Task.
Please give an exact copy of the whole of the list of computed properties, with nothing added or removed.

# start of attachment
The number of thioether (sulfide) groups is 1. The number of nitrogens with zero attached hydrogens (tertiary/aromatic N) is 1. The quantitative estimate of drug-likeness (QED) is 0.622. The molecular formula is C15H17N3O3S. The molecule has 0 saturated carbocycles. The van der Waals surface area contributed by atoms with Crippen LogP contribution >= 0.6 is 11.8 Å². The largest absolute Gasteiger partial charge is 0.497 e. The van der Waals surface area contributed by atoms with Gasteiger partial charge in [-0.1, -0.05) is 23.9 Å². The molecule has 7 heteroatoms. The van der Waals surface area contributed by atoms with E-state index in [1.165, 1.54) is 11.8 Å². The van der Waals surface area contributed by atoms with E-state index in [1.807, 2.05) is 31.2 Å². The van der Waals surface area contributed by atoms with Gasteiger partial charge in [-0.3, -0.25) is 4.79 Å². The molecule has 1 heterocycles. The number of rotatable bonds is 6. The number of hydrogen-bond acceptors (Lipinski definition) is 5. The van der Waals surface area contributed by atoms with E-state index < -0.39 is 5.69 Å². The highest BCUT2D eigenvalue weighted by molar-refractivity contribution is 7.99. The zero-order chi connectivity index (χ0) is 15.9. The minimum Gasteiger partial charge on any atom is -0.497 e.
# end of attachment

The number of thioether (sulfide) groups is 1. The number of nitrogens with zero attached hydrogens (tertiary/aromatic N) is 1. The quantitative estimate of drug-likeness (QED) is 0.622. The molecular formula is C15H17N3O3S. The molecule has 0 saturated carbocycles. The van der Waals surface area contributed by atoms with Crippen LogP contribution >= 0.6 is 11.8 Å². The largest absolute Gasteiger partial charge is 0.497 e. The van der Waals surface area contributed by atoms with Gasteiger partial charge in [-0.1, -0.05) is 23.9 Å². The molecule has 7 heteroatoms. The van der Waals surface area contributed by atoms with E-state index in [1.165, 1.54) is 11.8 Å². The van der Waals surface area contributed by atoms with E-state index in [1.807, 2.05) is 31.2 Å². The van der Waals surface area contributed by atoms with Gasteiger partial charge in [-0.3, -0.25) is 4.79 Å². The molecule has 1 heterocycles. The number of rotatable bonds is 6. The number of hydrogen-bond acceptors (Lipinski definition) is 5. The van der Waals surface area contributed by atoms with E-state index < -0.39 is 5.69 Å². The highest BCUT2D eigenvalue weighted by molar-refractivity contribution is 7.99. The zero-order chi connectivity index (χ0) is 15.9. The minimum Gasteiger partial charge on any atom is -0.497 e.